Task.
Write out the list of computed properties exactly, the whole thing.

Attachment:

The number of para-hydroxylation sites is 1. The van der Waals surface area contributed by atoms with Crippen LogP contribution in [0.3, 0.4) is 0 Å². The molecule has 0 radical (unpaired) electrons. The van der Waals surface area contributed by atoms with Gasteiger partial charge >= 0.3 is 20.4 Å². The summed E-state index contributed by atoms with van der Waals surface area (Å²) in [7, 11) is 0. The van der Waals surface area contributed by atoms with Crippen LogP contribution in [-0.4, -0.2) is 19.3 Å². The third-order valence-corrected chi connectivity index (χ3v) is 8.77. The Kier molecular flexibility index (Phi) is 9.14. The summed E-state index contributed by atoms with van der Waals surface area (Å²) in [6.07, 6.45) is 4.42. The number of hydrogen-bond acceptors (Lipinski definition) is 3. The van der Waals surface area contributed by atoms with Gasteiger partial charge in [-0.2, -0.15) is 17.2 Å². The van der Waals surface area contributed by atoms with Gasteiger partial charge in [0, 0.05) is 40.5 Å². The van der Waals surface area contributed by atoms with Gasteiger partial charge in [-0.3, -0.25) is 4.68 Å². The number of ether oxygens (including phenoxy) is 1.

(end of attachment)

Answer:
The number of para-hydroxylation sites is 1. The van der Waals surface area contributed by atoms with Crippen LogP contribution in [0.3, 0.4) is 0 Å². The molecule has 0 radical (unpaired) electrons. The van der Waals surface area contributed by atoms with Gasteiger partial charge >= 0.3 is 20.4 Å². The summed E-state index contributed by atoms with van der Waals surface area (Å²) in [7, 11) is 0. The van der Waals surface area contributed by atoms with Crippen LogP contribution in [-0.4, -0.2) is 19.3 Å². The third-order valence-corrected chi connectivity index (χ3v) is 8.77. The Kier molecular flexibility index (Phi) is 9.14. The summed E-state index contributed by atoms with van der Waals surface area (Å²) in [6.07, 6.45) is 4.42. The number of hydrogen-bond acceptors (Lipinski definition) is 3. The van der Waals surface area contributed by atoms with Gasteiger partial charge in [-0.2, -0.15) is 17.2 Å². The van der Waals surface area contributed by atoms with Gasteiger partial charge in [0, 0.05) is 40.5 Å². The van der Waals surface area contributed by atoms with Gasteiger partial charge in [-0.3, -0.25) is 4.68 Å². The number of ether oxygens (including phenoxy) is 1.